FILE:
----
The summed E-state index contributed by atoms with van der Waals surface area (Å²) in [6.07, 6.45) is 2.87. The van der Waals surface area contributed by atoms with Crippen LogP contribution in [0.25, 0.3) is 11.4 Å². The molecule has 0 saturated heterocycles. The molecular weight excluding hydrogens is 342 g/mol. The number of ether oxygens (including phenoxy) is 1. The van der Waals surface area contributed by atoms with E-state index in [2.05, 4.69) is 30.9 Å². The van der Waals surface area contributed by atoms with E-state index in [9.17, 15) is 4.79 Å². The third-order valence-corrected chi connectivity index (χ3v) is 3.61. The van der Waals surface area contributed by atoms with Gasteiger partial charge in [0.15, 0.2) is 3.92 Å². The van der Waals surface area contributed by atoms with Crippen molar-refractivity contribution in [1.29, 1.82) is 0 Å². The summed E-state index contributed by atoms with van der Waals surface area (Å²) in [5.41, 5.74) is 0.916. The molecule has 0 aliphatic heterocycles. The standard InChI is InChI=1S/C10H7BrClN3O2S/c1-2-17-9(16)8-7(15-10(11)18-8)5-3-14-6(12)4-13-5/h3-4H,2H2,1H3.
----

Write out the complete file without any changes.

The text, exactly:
The summed E-state index contributed by atoms with van der Waals surface area (Å²) in [6.07, 6.45) is 2.87. The van der Waals surface area contributed by atoms with Crippen LogP contribution in [0.25, 0.3) is 11.4 Å². The molecule has 0 saturated heterocycles. The molecular weight excluding hydrogens is 342 g/mol. The number of ether oxygens (including phenoxy) is 1. The van der Waals surface area contributed by atoms with E-state index in [2.05, 4.69) is 30.9 Å². The van der Waals surface area contributed by atoms with E-state index in [9.17, 15) is 4.79 Å². The third-order valence-corrected chi connectivity index (χ3v) is 3.61. The van der Waals surface area contributed by atoms with Gasteiger partial charge in [0.15, 0.2) is 3.92 Å². The van der Waals surface area contributed by atoms with Crippen molar-refractivity contribution in [1.29, 1.82) is 0 Å². The summed E-state index contributed by atoms with van der Waals surface area (Å²) in [5.41, 5.74) is 0.916. The molecule has 0 aliphatic heterocycles. The standard InChI is InChI=1S/C10H7BrClN3O2S/c1-2-17-9(16)8-7(15-10(11)18-8)5-3-14-6(12)4-13-5/h3-4H,2H2,1H3.